Amazon Rebrands LoveFilm Video-On-Demand Service

Amazon Rebrands LoveFilm Video-On-Demand Service

By Mark Sweeney for The Guardian

Amazon is hitting back at Netflix in the UK by rebranding its LoveFilm video-on-demand service.

LoveFilm, bought out by Amazon three years ago in a deal worth nearly £200m, will be folded into the online retailer’s British website next week, creating a one-stop service for digital streaming, DVD rental and books.

“Consumers will be able to shop for what they want, read what they want and watch they want anywhere at any time,” said Tim Leslie, vice-president of Amazon Instant Video for the UK and Germany.

LoveFilm, which offers streaming of television series such as The Walking Dead and hit films such as The Place Beyond the Pines and Wall-E, will be merged with the Amazon Prime subscription service, which gives members perks including unlimited free delivery and borrowing up to 500,000 Kindle ebooks.

Existing subscribers will get access to the new LoveFilm service, to be called Prime Instant Video, which will have the effect of enabling Amazon to leapfrog Netflix as the UK’s biggest digital TV and film streaming business.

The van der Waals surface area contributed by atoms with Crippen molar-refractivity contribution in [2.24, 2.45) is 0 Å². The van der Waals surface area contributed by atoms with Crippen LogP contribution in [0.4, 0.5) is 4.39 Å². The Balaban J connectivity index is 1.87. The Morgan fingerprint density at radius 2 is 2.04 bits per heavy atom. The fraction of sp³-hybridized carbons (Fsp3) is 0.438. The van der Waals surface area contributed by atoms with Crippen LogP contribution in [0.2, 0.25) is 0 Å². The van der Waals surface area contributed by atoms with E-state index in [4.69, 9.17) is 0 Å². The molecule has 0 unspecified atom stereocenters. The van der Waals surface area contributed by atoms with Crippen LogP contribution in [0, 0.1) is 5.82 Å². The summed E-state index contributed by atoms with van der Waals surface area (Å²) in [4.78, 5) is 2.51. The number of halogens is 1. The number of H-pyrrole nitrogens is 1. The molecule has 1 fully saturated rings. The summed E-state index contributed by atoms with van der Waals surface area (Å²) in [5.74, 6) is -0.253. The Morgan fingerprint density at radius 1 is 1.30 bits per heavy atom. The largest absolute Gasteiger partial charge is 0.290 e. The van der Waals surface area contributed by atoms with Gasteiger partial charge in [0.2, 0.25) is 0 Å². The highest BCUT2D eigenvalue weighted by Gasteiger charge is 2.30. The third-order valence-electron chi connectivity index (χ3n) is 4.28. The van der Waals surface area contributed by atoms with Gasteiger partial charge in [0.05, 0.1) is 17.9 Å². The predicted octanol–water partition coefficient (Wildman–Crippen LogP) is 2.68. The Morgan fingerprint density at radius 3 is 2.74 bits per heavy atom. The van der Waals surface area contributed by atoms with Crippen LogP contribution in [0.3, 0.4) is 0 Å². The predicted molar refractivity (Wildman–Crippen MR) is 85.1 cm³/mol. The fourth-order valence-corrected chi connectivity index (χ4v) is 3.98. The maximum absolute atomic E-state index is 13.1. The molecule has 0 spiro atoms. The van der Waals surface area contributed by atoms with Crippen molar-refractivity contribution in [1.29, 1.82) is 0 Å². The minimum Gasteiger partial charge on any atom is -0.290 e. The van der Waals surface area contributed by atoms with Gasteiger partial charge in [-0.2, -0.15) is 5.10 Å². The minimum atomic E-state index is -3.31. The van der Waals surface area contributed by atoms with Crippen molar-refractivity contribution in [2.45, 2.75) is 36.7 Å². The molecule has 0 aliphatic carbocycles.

Amazon aims to offer a broader service than Netflix, which supplies mostly older programming, by including the option of digitally renting or purchasing 50,000 new releases such as Captain Phillips and Game of Thrones.

Amazon is hoping to challenge Netflix by bundling Amazon Prime with LoveFilm at a knockdown price. Netflix charges its estimated 2 million UK customers £5.99 a month, about £72 a year, the same price as the existing LoveFilm service.

Amazon Prime costs £49 annually. The new combined package will be charged at £79, about £6.58 a month, making it 35% cheaper than subscribing to each service separately.

Users who only want access to Prime Instant Video can continue to pay £5.99. The LoveFilm brand will continue to be used for the DVD by post rental business Amazon is continuing to run.

Amazon bought into the decade-old LoveFilm in 2008, taking full control in 2011, to drive its move into TV and film rentals and digital streaming in the UK.

This is an excerpt. Click here to read the full article in The Guardian.